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INTRODUCTION

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As discussed in Chapter 4, there are primarily four major defenses to negligence claims that a defendant may employ: (1) One or more elements of the negligence formula are missing; (2) contributory or comparative negligence exists; (3) assumption of the risk by the plaintiff; and (4) the statute of limitations. The following cases are used to illustrate each of these defenses.

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WHERE ONE OR MORE ELEMENTS OF THE NEGLIGENCE FORMULA ARE MISSING

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Often attorneys representing the defendant will attempt to dismiss negligence claims by demonstrating that one or more of the key components of the negligence formula are missing. Thus, if the defendant’s attorney can show that there was no duty on the part of the pharmacist required, that the pharmacist did not breach his or her duty, or that the injury that occurred was not actually or proximately caused by the pharmacist’s actions, then the defendant may have a good chance in having the case dismissed. The following case illustrates how the court concluded that there was no duty, thus no breach of duty, on the part of the defendant pharmacist.

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HOOPER V. PERRY DRUG STORES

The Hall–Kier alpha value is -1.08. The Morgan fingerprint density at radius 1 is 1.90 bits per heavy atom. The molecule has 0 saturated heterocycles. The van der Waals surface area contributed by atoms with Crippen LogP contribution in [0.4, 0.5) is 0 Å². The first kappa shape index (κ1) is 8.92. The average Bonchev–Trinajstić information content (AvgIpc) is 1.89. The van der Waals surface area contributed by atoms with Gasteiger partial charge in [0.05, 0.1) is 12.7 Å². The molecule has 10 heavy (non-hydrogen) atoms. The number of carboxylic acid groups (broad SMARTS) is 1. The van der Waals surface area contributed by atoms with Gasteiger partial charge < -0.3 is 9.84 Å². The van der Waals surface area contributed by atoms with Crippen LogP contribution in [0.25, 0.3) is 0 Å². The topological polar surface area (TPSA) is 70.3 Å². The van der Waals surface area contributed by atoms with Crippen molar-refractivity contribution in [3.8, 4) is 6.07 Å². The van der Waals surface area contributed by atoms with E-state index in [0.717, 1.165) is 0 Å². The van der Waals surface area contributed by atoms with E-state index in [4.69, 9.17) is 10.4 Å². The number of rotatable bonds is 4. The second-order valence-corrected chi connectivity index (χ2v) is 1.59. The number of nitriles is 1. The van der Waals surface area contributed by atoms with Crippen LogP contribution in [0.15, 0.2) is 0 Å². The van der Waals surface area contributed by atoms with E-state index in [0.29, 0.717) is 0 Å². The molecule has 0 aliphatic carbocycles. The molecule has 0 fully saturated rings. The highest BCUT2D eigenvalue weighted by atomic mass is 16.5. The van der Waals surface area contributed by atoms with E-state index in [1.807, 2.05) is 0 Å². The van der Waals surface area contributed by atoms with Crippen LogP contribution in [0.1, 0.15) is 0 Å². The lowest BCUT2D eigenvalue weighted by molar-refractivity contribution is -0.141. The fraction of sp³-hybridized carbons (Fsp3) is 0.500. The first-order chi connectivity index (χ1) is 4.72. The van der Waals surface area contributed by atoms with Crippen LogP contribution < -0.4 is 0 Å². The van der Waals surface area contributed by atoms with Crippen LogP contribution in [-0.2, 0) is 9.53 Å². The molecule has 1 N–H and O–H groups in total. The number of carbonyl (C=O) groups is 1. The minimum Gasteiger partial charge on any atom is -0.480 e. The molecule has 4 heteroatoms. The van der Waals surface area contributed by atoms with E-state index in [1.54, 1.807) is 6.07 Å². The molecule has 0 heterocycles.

Court of Appeals Michigan, 1996

Desired Remedy: The defendant pharmacy seeks summary judgment in a case where a plaintiff was prescribed Seldane, erythromycin, and other medication filled by the defendant pharmacy that ultimately caused the plaintiff’s death from myocardial infarction, secondary to coronary thrombosis.

Issues: Is a letter issued by the Department of Health and Human Services (DHHS) five weeks after the plaintiff’s death that was due to the combination of Seldane and erythromycin administration stating that the use of the two drugs concurrently has the potential of causing life-threatening arrhythmias, and that the use of the two drugs together is contraindicated, sufficient to make the dispensing pharmacy liable to the plaintiffImage not available.

Facts of Case: Hooper’s physician, Dr. Prabhaker, gave him prescriptions for Seldane and erythromycin. Hooper presented the prescriptions to a pharmacist at one of the defendant’s stores. The pharmacist filled the prescriptions as written and dispensed the prescribed medications to Hooper, who thereafter ingested them. On July 7, 1992, Hooper died of a myocardial infarction, secondary to coronary thrombosis.

Seldane is “terfenadine.” Erthromycin is a “macrolide” antibiotic. Almost two years before the death of the plaintiff’s decedent in this case, an August 6, 1990 letter entitled “IMPORTANT DRUG WARNING “ was issued by Marion Merrill Dow, Inc., the manufacturer of Seldane, to physicians and pharmacies, including Dr. Prabhaker and the defendant’s store. This letter provided in relevant part as follows:

General Precautions

Terfenadine undergoes extensive metabolism in the liver. Patients with impaired hepatic function (alcoholic cirrhosis, hepatitis) who are on ketoconazole or troleandomycin therapy or having conditions leading to QT prolongation (e.g., hypokalemia, congenital QT syndrome) may experience QT prolongation and/or ventricular tachycardia at the recommended dose. The effect of terfenadine in patients who are receiving agents which alter the QT interval ...

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